Saturday, July 10, 2010

Building Pallets, Part 2

Welcome Preppers and Survivalist,

Modifying an Existing Pallet

Modifying an existing pallet can be fast and easy if you remember one simple rule.

The rule: Get the Best Pallets You Can Find.

You can find pallets at many places. I have had lots of luck at local lumber yards, home improvement places, and local paint stores. If these folks don't have any pallets, when you visit, always ask if they will have some in the future or if they know anybody that has some pallets.

Be warned. Some folks might ask you to pay for the pallets; I had to pay 25¢ per pallet, one time. All the other times, people are happy to give them to me for free.

OK. You have the best pallet or pallets; you can find, in town.

The next thing you want to do is review your plan because you plan determines how you will need to modify the pallet to fit your needs.

For this article, I will be doing a pallet modification to fit under two shelves; I built a few articles, ago.

So, I need a pallet that will fit a 48 inch wide space that is 24 inches deep. Nope, I really need a 45 inch wide pallet because the shelf's legs make the space 45 inches wide [48 inches - 3 inches (two 1 1/2 inch legs) = 45 inches]

But I have a problem, I can only find 41 inch wide pallets that are 48 inches deep, in my area. Oh well, I will have to settle for 41 inch wide pallets because that's all I can get around here.

Back to the plan.

Since I need two 24 inch deep pallets, I am going to slit the pallet in half. You will notice in the picture to the right that one of the top deck boards (slats) are going to be in the way, so it will have to be removed.

When I remove a slat, I want to be careful.

Now, I have tried removing slats a bunch of different ways. (Hitting the slat on the back to pop the nail, prying up on the slat to pop the nail, carefully digging the nail out to pull the nail out, and ...) Most of the time, I ended up splitting the slat. Sometimes, I would end up breaking the slat making it useless. Until, I discovered a method that gave me consistent success.

This method requires a claw hammer with straight claws and a rubber mallet. First, starting on one end of the slat, position the claw hammer, so when you hit the hammer with the rubber mallet, you knock the claws under the wood. Next, you work the claws under the wood by hitting the claw hammer with the rubber mallet. Hit the hammer pretty hard with the rubber mallet. Next, hit it a few more times then move the hammer to the other side. Do the same until the slat moves. (You might jam the claws under the wooden slat, don't worry, just hit the hammer in the opposite direction)

Next, you move to the middle set of nails and do the same thing. Once the middle set of nails are loose, you move to the other end. Once all the nails are loose, on that slat, pry the slat up with the claw hammer. There should be no problem and the slat should be in good shape.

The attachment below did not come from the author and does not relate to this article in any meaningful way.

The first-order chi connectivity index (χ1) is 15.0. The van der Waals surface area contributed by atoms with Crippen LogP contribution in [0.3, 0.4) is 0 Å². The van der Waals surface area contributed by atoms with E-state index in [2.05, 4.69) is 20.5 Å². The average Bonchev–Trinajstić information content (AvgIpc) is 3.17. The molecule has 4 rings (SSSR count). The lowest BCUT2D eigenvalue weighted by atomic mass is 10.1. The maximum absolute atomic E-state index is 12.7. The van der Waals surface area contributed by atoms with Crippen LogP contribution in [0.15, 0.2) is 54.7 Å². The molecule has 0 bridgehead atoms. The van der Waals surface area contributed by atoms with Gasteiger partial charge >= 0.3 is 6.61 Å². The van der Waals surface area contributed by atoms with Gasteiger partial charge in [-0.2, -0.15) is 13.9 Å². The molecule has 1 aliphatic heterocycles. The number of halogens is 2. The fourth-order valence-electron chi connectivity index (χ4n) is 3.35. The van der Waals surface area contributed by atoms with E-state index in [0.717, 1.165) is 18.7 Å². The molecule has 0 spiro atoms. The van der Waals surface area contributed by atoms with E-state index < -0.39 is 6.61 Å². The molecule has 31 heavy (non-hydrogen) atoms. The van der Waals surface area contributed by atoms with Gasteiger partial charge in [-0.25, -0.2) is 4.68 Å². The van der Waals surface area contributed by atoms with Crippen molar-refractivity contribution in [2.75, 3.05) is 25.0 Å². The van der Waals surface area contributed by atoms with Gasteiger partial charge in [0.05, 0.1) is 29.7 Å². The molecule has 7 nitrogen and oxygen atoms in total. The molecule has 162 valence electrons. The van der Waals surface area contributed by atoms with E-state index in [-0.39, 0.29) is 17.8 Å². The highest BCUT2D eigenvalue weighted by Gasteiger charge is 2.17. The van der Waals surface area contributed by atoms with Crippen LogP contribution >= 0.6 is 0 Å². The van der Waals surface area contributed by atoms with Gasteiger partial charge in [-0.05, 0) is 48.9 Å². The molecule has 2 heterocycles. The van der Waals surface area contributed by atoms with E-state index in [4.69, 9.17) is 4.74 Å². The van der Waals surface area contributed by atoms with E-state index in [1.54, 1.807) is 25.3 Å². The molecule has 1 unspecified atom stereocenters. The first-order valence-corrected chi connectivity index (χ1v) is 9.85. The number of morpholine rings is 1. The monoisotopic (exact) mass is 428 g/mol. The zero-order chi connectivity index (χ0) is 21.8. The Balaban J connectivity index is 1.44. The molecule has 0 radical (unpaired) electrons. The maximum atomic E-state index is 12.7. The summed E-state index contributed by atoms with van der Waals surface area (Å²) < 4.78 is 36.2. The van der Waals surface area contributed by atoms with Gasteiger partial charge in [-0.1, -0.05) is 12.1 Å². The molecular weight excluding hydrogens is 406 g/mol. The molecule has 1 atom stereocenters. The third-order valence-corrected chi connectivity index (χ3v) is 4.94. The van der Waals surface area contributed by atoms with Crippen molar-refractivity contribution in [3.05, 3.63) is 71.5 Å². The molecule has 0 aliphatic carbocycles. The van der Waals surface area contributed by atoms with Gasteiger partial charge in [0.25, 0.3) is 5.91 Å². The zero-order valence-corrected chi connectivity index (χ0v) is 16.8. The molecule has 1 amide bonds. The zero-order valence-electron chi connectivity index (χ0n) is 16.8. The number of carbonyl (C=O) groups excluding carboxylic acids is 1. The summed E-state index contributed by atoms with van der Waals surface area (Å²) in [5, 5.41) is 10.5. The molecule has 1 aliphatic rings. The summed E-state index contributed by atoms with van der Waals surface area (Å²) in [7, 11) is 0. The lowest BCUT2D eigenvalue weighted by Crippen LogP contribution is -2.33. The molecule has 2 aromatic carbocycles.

Make sure, you use a rubber mallet because a metal hammer may chip or shatter if hit with another metal hammer.

Once all the slats were removed that I needed removed, I was ready to cut the pallet into two pieces.

To cut the pallet in two, I measured and marked all three stringers. For these cuts, I used a circular saw. (You can use a handsaw; it will just take a little more time and effort) Next, I cut one of the outside stringers. To cut the outside stringers, I put the pallet on end and cut the stringer. I turned the pallet over and cut the other stringer.

Lastly, I set the pallet down, just like normal, and cut the middle stringer. Turn the pallet over (the cut won't go all the way through) then cut the other side of the middle stringer.

OK. I was lucky and this pallet had to have two stingers removed, so I then nailed one slat to each smaller pallet and ta da. I have two pallets 24 inches deep and 41 inches wide.

The picture above, shows the almost finished pallets with all of the tools and safety gear, except my brain and safety glasses, that I used on this project.

Back to the project.

I say almost finished; the small pallets are unstable. It seems the bottom deckboards are too close to the middle, so off they come.

To be attached, at the end of the stringer. Just like the other bottom deckboards.

Now, all I do is turn them over and place the pallets under each shelf, and start loading it up with supplies.

Lastly, this was a simple modification. I didn't have to change the distance between each slat; take a slat off of one pallet and put it on another pallet; or replace one of the stringers because it was broken, or ...

But, with a little imagination and the basics introduced in this article, you can now handle most problems modifying a pallet and modify pallets to fit most of your needs.

Tools Needed:
Saw, curricular or hand
Extension Cord if using circular saw
Claw Hammer with straight claws
Rubber Mallet

Safety Equipment:
Hearing Protection
Eye Protection
Your Brain

Robbins Resource Management - Pallet Parts Terminology
Scroll down to "Stringer Design"

Safety Xchange - Pallet Hazards and How to Control Them